- Things you might need:
Deburring tool or a blade
PVC plastic sheet
Covid, quarantine, lockdown, these are probably the most heard words in the past year and in an annoying way. While schools, colleges and offices were shut, a good amount of people started youtube channels to keep themselves busy, making and watching videos at home thrived for those isolated by covid and soon it became a trend.
In doing so, the most important requirement is a place to film and some good lighting as it conveys that your videos have good production values and is worth watching, while lightning can be quite expensive we’re here to guide you through a very low-cost studio light DIY that can easily transform a boring old light setup. One of the coolest features of these lights is that they have three different colour temperatures which allow you to go from warm light all the way up to a cool white light, a good way to add dimensions to your videos.
- How to:
So let’s built a good lighting setup that consumes not too much time and not too much money.
Let’s get right to it,
- The very first task is to cut down a sheet of aluminium into strips (80cm x 14cm) that will be used as the main back panel support, we’re using aluminium as it’s not only easy to work with and cheap but also is also a good conductor of heat so it will keep the LED’s cooler by dispersing excess heat. To clean up the edges use a blade or preferably a deburring tool.
- Once the strips are ready, stack them together and drill 4 holes along each edge, with that done take some rivet nuts, fit them into the end of a nut rivet tool and push through the holes we just made and the tool will easily clamp them to the sheet. This gives us plenty of mounting nuts to later be used to attach important structural strips. Before moving ahead you also need to drill 2 holes at the top and bottom of each sheet to later mount semi-circular support arches.
- Time to add the light source in the form of LED strips, in order to achieve the range of colour temperatures we need a set of 3 different colour temperature strips i.e
1. Daylight match (pure white)
2. Warm white
3. Ice blue
- Next, time to stick the LED strips to our aluminium sheets, make sure to add a layer of insulating electrical tape to the top and bottom to prevent short circuits when wired up. Stick the first one just off-centre and continue the same with the rest. The idea is to have 2 daylight match strips in the middle followed by 2 ice blue strips and then 2 warm white ones. Add dubs of hot glue to ensure they never peel off.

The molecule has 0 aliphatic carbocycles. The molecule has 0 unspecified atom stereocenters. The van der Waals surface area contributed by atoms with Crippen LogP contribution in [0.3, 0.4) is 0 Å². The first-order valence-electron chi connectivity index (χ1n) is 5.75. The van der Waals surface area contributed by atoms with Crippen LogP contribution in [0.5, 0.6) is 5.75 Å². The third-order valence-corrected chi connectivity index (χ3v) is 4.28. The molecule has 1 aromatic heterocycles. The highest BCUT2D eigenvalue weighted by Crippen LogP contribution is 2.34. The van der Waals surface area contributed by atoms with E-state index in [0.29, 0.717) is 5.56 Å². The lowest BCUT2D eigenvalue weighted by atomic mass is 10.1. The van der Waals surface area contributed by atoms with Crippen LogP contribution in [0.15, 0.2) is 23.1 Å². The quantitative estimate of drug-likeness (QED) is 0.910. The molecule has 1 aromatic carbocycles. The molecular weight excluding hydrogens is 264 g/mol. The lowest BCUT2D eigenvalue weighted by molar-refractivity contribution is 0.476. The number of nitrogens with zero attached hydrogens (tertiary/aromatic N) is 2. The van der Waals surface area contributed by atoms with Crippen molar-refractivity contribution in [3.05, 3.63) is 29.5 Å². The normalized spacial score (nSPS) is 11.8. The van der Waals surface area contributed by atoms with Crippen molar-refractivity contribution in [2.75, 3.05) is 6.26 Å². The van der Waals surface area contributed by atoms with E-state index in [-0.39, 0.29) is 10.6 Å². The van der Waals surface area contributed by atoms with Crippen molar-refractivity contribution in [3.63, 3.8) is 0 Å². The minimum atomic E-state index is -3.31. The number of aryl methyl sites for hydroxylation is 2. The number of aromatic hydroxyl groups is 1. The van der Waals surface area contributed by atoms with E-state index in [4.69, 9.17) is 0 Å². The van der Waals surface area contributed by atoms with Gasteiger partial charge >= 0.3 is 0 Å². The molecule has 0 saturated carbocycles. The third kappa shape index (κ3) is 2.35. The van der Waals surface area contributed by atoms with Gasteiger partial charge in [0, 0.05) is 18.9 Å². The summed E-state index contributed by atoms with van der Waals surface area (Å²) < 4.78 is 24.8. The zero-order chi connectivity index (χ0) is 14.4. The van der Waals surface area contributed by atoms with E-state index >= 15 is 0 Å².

- Before wiring up, you need to make some semi-circular supports as shown below, made out of a sheet of low-density PVC plastic. First, mark out a 7cm semicircle and cut it out, drill out 6 holes and join the topmost two together as shown. Lastly, drill out 3 more holes to mount the components on.
- To wire up, you’ll need a set of 3 power sockets and screw them into the holes as so, and wire them up in parallel. Now measure out a length of red wired, expose sections of it and solder these to positive tabs of the power sockets, do the same to the black wire and hook it to the negative tab. This whole semicircle can now be attached to the aluminium sheet.
- Bend the negative wire into a circle and solder it to make it stiff and add it to the small screw on the sheet, this grounds the aluminium allowing us to use it as a negative conductor. The red wired can have certain sections exposed and soldered to the positive tabs on each of the LED strips. With power inputs now sorted, we need to work on controlling the colour temperature.
- Take 3 LED dimmers and mount them onto the other end of the semicircle and wire up to the LED strips, once done add some knobs then a 12-volt power adapter and plug it into any one of the 3 power sockets. The dimmer will now be able to control each of the colour sets individually.
- If you notice these are difficult to look at directly and leave a strong afterglow in your eye. To prevent this, we need to diffuse it with a diffusion sheet which will spread the light over its entire surface making the magnitude easier on the eye.
Use some medium thickness acetate to support the flimsy and floppy diffusion sheet, to attach it in place use strips of low-density PVC plastic.
To finish this off, you can use PVC arches to clamp over the acetate and trim, down any over lapping acetate.
There you have it, your very own low-cost DIY studio lights, mount them on a wall or a light stand or just use them as it is.
Happy lighting to you and your videos!
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